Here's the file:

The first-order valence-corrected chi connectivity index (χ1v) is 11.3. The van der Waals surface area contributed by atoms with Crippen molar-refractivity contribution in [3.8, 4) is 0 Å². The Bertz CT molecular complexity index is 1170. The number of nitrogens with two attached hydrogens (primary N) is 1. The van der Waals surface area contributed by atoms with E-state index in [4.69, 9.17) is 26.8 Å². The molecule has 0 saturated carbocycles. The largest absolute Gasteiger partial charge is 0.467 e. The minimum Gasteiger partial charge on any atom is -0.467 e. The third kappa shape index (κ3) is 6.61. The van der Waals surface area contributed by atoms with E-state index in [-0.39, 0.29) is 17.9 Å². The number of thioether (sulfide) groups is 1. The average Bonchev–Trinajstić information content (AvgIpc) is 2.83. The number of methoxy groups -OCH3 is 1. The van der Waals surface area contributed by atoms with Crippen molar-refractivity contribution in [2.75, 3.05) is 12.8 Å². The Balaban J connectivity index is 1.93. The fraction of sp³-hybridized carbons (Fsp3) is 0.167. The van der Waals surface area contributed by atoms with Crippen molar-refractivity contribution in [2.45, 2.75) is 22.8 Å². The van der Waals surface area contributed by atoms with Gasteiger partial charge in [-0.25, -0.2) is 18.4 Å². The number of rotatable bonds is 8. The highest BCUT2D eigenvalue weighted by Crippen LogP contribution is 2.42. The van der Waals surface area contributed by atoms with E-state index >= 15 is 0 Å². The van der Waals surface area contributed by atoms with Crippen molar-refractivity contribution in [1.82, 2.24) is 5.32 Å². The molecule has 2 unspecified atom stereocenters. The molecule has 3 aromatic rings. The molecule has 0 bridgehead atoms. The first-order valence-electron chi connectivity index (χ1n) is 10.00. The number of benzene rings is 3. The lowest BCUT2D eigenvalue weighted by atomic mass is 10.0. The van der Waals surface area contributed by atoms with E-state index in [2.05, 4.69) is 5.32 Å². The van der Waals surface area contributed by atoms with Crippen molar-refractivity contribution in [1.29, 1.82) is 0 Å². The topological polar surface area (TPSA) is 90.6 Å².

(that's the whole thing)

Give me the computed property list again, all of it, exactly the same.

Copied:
The first-order valence-corrected chi connectivity index (χ1v) is 11.3. The van der Waals surface area contributed by atoms with Crippen molar-refractivity contribution in [3.8, 4) is 0 Å². The Bertz CT molecular complexity index is 1170. The number of nitrogens with two attached hydrogens (primary N) is 1. The van der Waals surface area contributed by atoms with E-state index in [4.69, 9.17) is 26.8 Å². The molecule has 0 saturated carbocycles. The largest absolute Gasteiger partial charge is 0.467 e. The minimum Gasteiger partial charge on any atom is -0.467 e. The third kappa shape index (κ3) is 6.61. The van der Waals surface area contributed by atoms with E-state index in [-0.39, 0.29) is 17.9 Å². The number of thioether (sulfide) groups is 1. The average Bonchev–Trinajstić information content (AvgIpc) is 2.83. The number of methoxy groups -OCH3 is 1. The van der Waals surface area contributed by atoms with Crippen molar-refractivity contribution in [2.75, 3.05) is 12.8 Å². The Balaban J connectivity index is 1.93. The fraction of sp³-hybridized carbons (Fsp3) is 0.167. The van der Waals surface area contributed by atoms with Crippen molar-refractivity contribution in [2.45, 2.75) is 22.8 Å². The van der Waals surface area contributed by atoms with Gasteiger partial charge in [-0.25, -0.2) is 18.4 Å². The number of rotatable bonds is 8. The highest BCUT2D eigenvalue weighted by Crippen LogP contribution is 2.42. The van der Waals surface area contributed by atoms with E-state index >= 15 is 0 Å². The van der Waals surface area contributed by atoms with Crippen molar-refractivity contribution in [1.82, 2.24) is 5.32 Å². The molecule has 2 unspecified atom stereocenters. The molecule has 3 aromatic rings. The molecule has 0 bridgehead atoms. The first-order valence-electron chi connectivity index (χ1n) is 10.00. The number of benzene rings is 3. The lowest BCUT2D eigenvalue weighted by atomic mass is 10.0. The van der Waals surface area contributed by atoms with E-state index in [2.05, 4.69) is 5.32 Å². The van der Waals surface area contributed by atoms with Crippen molar-refractivity contribution in [1.29, 1.82) is 0 Å². The topological polar surface area (TPSA) is 90.6 Å².